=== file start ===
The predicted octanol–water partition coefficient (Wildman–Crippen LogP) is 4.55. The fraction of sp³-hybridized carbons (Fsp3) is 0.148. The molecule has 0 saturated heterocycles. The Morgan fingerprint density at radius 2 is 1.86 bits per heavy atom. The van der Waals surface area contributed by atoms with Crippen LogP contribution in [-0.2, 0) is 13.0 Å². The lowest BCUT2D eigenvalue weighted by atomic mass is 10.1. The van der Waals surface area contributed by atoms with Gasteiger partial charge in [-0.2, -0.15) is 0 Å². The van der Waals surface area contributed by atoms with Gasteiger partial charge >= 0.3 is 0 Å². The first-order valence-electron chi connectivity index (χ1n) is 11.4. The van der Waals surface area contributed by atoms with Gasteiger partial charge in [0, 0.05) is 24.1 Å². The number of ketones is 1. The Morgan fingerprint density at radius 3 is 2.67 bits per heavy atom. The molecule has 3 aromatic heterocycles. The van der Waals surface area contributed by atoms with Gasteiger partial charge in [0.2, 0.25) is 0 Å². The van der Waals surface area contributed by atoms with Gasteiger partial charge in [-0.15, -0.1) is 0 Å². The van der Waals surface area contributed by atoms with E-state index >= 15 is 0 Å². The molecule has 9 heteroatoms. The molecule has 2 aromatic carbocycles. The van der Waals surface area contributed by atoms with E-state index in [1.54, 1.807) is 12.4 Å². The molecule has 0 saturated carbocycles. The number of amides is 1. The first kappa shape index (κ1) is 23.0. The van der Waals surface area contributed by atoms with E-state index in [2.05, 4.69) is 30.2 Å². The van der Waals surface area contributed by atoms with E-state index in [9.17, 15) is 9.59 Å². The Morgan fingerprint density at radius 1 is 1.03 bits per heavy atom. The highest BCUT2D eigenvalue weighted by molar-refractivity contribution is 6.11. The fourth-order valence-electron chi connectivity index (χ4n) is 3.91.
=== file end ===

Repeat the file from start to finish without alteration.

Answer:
The predicted octanol–water partition coefficient (Wildman–Crippen LogP) is 4.55. The fraction of sp³-hybridized carbons (Fsp3) is 0.148. The molecule has 0 saturated heterocycles. The Morgan fingerprint density at radius 2 is 1.86 bits per heavy atom. The van der Waals surface area contributed by atoms with Crippen LogP contribution in [-0.2, 0) is 13.0 Å². The lowest BCUT2D eigenvalue weighted by atomic mass is 10.1. The van der Waals surface area contributed by atoms with Gasteiger partial charge in [-0.2, -0.15) is 0 Å². The van der Waals surface area contributed by atoms with Gasteiger partial charge >= 0.3 is 0 Å². The first-order valence-electron chi connectivity index (χ1n) is 11.4. The van der Waals surface area contributed by atoms with Gasteiger partial charge in [0, 0.05) is 24.1 Å². The number of ketones is 1. The Morgan fingerprint density at radius 3 is 2.67 bits per heavy atom. The molecule has 3 aromatic heterocycles. The van der Waals surface area contributed by atoms with Gasteiger partial charge in [0.2, 0.25) is 0 Å². The van der Waals surface area contributed by atoms with Gasteiger partial charge in [-0.15, -0.1) is 0 Å². The van der Waals surface area contributed by atoms with E-state index >= 15 is 0 Å². The molecule has 9 heteroatoms. The molecule has 2 aromatic carbocycles. The van der Waals surface area contributed by atoms with E-state index in [1.54, 1.807) is 12.4 Å². The molecule has 0 saturated carbocycles. The number of amides is 1. The first kappa shape index (κ1) is 23.0. The van der Waals surface area contributed by atoms with E-state index in [2.05, 4.69) is 30.2 Å². The van der Waals surface area contributed by atoms with E-state index in [9.17, 15) is 9.59 Å². The Morgan fingerprint density at radius 1 is 1.03 bits per heavy atom. The highest BCUT2D eigenvalue weighted by molar-refractivity contribution is 6.11. The fourth-order valence-electron chi connectivity index (χ4n) is 3.91.